Maarten Balliauw {blog}

ASP.NET MVC, Microsoft Azure, PHP, web development ...

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Using the ASP.NET MVC ModelBinder attribute

ASP.NET MVC action methods can be developed using regular method parameters. In earlier versions of the ASP.NET MVC framework, these parameters were all simple types like integers, strings, booleans, … When required, a method parameter can be a complex type like a Contact with Name, Email and Message properties. It is, however, required to add a ModelBinder attribute in this case.

Here’s how a controller action method could look like:

[code:c#]

public ActionResult Contact([ModelBinder(typeof(ContactBinder))]Contact contact)
{
    // Add data to view
    ViewData["name"] = contact.Name;
    ViewData["email"] = contact.Email;
    ViewData["message"] = contact.Message;
    ViewData["title"] = "Succes!";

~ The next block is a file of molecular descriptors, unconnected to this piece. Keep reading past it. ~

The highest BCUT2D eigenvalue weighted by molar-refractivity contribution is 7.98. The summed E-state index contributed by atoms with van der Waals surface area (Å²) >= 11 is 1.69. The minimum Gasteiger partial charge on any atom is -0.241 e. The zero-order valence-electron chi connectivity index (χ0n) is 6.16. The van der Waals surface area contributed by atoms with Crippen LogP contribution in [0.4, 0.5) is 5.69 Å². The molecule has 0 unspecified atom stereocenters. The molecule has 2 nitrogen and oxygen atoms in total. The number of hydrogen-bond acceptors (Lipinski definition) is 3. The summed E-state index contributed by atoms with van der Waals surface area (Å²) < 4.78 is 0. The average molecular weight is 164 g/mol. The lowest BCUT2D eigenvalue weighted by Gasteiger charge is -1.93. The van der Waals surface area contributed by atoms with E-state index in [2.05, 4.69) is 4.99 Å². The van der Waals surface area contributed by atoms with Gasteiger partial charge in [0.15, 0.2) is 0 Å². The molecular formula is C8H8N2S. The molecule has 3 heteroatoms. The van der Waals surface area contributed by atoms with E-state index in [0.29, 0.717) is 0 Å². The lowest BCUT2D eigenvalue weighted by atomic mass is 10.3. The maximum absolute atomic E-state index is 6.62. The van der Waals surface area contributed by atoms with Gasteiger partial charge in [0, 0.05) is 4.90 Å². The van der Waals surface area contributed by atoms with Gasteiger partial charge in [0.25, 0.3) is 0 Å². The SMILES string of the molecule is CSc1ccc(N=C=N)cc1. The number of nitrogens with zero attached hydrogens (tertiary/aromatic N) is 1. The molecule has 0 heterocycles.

// Done!
    return View();
}

[/code]

Notice the ModelBinder attribute on the action method’s contact parameter. It also references the ContactBinder type, which is an implementation of IModelBinder that also has to be created in order to allow complex parameters:

[code:c#]

public class ContactBinder : IModelBinder
{
    #region IModelBinder Members

    public object GetValue(ControllerContext controllerContext, string modelName, Type modelType, ModelStateDictionary modelState)
    {
        if (modelType == typeof(Contact))
        {
            return new Contact
            {
                Name = controllerContext.HttpContext.Request.Form["name"] ?? "",
                Email = controllerContext.HttpContext.Request.Form["email"] ?? "",
                Message = controllerContext.HttpContext.Request.Form["message"] ?? ""
            };
        }

        return null;
    }

    #endregion
}

[/code]

UPDATE: Also check Timothy's blog post on this one.
UPDATE: And my follow-up blog post.

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